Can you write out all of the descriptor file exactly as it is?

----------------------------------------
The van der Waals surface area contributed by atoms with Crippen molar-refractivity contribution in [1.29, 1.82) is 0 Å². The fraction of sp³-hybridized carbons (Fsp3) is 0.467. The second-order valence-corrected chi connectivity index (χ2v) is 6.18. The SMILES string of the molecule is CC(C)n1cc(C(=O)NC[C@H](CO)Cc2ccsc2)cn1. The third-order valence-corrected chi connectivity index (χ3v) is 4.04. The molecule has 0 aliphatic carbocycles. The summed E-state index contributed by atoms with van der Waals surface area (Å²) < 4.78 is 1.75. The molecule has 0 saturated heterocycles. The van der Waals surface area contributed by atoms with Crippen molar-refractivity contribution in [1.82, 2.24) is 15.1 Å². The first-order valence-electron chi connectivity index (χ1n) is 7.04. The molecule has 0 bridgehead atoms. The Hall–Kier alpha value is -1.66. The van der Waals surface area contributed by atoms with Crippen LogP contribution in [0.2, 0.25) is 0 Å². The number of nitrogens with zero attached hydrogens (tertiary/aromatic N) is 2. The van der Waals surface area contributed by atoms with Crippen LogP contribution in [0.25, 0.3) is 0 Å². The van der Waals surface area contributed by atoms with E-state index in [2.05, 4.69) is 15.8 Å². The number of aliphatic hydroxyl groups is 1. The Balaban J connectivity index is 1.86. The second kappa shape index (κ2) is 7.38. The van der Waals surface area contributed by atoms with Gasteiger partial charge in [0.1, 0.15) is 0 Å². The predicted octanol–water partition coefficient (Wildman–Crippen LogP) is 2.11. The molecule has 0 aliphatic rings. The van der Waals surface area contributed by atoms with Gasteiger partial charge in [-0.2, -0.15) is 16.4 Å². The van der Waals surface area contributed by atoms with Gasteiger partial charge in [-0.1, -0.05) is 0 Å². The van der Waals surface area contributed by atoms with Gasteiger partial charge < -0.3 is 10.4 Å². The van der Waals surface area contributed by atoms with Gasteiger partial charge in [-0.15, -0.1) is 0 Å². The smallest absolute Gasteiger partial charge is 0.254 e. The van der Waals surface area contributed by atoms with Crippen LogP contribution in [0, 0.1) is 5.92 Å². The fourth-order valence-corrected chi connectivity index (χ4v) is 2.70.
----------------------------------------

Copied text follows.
The van der Waals surface area contributed by atoms with Crippen molar-refractivity contribution in [1.29, 1.82) is 0 Å². The fraction of sp³-hybridized carbons (Fsp3) is 0.467. The second-order valence-corrected chi connectivity index (χ2v) is 6.18. The SMILES string of the molecule is CC(C)n1cc(C(=O)NC[C@H](CO)Cc2ccsc2)cn1. The third-order valence-corrected chi connectivity index (χ3v) is 4.04. The molecule has 0 aliphatic carbocycles. The summed E-state index contributed by atoms with van der Waals surface area (Å²) < 4.78 is 1.75. The molecule has 0 saturated heterocycles. The van der Waals surface area contributed by atoms with Crippen molar-refractivity contribution in [1.82, 2.24) is 15.1 Å². The first-order valence-electron chi connectivity index (χ1n) is 7.04. The molecule has 0 bridgehead atoms. The Hall–Kier alpha value is -1.66. The van der Waals surface area contributed by atoms with Crippen LogP contribution in [0.2, 0.25) is 0 Å². The number of nitrogens with zero attached hydrogens (tertiary/aromatic N) is 2. The van der Waals surface area contributed by atoms with Crippen LogP contribution in [0.25, 0.3) is 0 Å². The van der Waals surface area contributed by atoms with E-state index in [2.05, 4.69) is 15.8 Å². The number of aliphatic hydroxyl groups is 1. The Balaban J connectivity index is 1.86. The second kappa shape index (κ2) is 7.38. The van der Waals surface area contributed by atoms with Gasteiger partial charge in [0.1, 0.15) is 0 Å². The predicted octanol–water partition coefficient (Wildman–Crippen LogP) is 2.11. The molecule has 0 aliphatic rings. The van der Waals surface area contributed by atoms with Gasteiger partial charge in [-0.2, -0.15) is 16.4 Å². The van der Waals surface area contributed by atoms with Gasteiger partial charge in [-0.1, -0.05) is 0 Å². The van der Waals surface area contributed by atoms with Gasteiger partial charge < -0.3 is 10.4 Å². The van der Waals surface area contributed by atoms with Gasteiger partial charge in [-0.15, -0.1) is 0 Å². The smallest absolute Gasteiger partial charge is 0.254 e. The van der Waals surface area contributed by atoms with Crippen LogP contribution in [0, 0.1) is 5.92 Å². The fourth-order valence-corrected chi connectivity index (χ4v) is 2.70.